IHI Conference Dec 9 2014 - Sami presentation photo Sami presenting the PAC at the Institute for Healthcare Improvement National Forum in December 2014.

There is a time for listening, and there is a time for speaking. For all to speak, and all to listen.

I found out in the fall I've been accepted to medical school, and I'm still trying to figure out what it will mean for me to be both a patient advocate and a medical student. But here is what I do know: I can't really imagine myself practicing in a system without ImproveCareNow and networks like it that I hope will be just as successful for other conditions. I want to be a physician who makes my younger self proud. One who doesn't just repair broken things, but creates things that are better. One who is brave enough to say and show that everyone has expertise, taking patient and family engagement to the places ImproveCareNow has, where it can be frightening to go. I see networks following in the footsteps of ImproveCareNow as the foundation of how I hope to practice - and how I have to practice. This is not only creating health for kids with IBD; this is making the whole system healthier.

Of course I am scared as I figure out a new set of expectations - but, this time, I don't expect to be silent.


The PAC is Ready for ICNLS! Are YOU?

It seems like just yesterday the Spring Learning Session was around the corner! We're just FOURTEEN DAYS away from the 2014 Fall Learning Session - can you believe it!? As usual, the Patient Advisory Council (PAC) is excited, thankful, and busy preparing for the opportunity to contribute to the LS. Once again, the PAC Leadership is gearing up for busy and productive collaborations and presentations, and this time, we get to personally introduce two new PAC Scholars - Isabelle Linguiti and Bianca Siedlaczek!

14 days to go, 3 incredible days in Chicago, 2 amazing new PAC Scholars, and 1 fantastic session. Are you not excited yet!?

PAC1 PAC representatives showing off their gutsy spirit at the Spring 2014 Learning Session!

Just in case you aren't bursting with gutsy energy yet, we wanted to give you a preview of what to expect from our two new Scholars. These young ladies are intelligent, creative, passionate, and spunky. We asked them to tell us (and YOU!) a little bit about themselves and their ideas:

Isabelle, 19, Philadelphia

"I’ve been frustrated with communication between patients and doctors because I feel like they can often turn stressful when we already have enough to deal with. Rather than sitting there with my frustrations, I feel like ImproveCareNow gives me the ability to do something to change that."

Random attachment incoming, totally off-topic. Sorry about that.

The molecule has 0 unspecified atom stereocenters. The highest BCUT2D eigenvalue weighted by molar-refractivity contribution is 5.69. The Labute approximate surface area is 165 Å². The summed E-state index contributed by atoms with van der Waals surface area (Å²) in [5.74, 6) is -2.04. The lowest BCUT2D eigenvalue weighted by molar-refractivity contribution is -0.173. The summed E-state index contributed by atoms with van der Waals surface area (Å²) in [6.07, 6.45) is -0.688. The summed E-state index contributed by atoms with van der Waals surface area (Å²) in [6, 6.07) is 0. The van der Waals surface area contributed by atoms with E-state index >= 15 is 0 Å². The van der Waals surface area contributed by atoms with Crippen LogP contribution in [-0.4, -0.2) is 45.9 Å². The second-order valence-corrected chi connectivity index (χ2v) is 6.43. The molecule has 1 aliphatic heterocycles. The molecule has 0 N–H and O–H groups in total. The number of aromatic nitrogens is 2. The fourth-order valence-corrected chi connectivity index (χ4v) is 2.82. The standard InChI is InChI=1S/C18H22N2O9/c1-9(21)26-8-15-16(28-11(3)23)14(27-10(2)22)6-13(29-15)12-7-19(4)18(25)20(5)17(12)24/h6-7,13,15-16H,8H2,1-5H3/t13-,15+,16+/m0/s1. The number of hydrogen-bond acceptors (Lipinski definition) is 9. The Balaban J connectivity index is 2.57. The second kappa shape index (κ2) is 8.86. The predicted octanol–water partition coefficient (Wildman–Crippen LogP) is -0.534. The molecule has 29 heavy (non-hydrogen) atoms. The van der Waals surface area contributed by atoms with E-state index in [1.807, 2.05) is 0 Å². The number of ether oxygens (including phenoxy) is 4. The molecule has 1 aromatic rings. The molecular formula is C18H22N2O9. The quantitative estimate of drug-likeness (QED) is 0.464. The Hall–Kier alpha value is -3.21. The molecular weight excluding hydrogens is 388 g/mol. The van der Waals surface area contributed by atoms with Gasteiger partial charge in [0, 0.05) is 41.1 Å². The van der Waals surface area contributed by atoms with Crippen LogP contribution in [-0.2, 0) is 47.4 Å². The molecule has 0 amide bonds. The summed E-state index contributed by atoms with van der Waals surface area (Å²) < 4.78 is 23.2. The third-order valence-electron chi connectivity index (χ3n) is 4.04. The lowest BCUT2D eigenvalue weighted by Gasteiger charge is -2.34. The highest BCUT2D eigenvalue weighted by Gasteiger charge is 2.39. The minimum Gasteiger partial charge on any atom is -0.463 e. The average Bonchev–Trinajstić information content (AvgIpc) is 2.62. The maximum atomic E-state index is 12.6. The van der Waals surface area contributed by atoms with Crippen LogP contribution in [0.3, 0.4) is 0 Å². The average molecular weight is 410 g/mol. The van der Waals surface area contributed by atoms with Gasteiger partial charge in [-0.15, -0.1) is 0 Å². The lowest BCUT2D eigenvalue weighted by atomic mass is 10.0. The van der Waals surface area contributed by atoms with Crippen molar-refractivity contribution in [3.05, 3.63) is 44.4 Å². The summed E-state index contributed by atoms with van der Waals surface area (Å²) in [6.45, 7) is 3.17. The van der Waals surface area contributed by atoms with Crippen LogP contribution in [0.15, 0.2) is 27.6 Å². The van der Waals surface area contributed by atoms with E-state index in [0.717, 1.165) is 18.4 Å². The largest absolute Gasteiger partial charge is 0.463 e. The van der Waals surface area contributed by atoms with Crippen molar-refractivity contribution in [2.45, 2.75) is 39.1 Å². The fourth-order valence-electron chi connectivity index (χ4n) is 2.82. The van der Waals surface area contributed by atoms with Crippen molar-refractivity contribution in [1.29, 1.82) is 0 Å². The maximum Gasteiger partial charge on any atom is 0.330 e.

Favorite Candy: Dark Chocolate

If I could travel anywhere, I would go to....Iceland! That was my one wish, and I got to go!

In my free time, I like to....get creative and do art projects!

My role model is....my boss at CHOP. She herself has dealt with a lot with her health and is very successful. She wanted to help me succeed and has guided me every step of the way. She is very nice, and giving with her talent and time.

My ideas? "My vision for the Communications Task Force is to use it to create a program that allows patients to have a direct role in educating doctors on helpful listening and communication strategies when working with patients."

IMG_8076.a PAC members working hard at the Fall 2012 Learning Session (Back when we only needed half a table!)

Bianca, 15, Michigan

"I love that ImproveCareNow is more than just a collaborative effort between doctors and nurses; it involves patients, too!"

Favorite Candy: Sour Patch Kids

If I could travel anywhere, I would go to....Italy!

In my free time, I like to....take my dog on walks.

My role model is....my maternal grandpa. He is incredibly strong. He survived World War II before relocating from Italy to the United States and making a living for his family.

My Ideas? "Nurses have a lot of helpful knowledge and experience that would be helpful to PAC. Becoming more collaborative with the nurses of ICN can give the Advocacy taskforce another perspective for projects."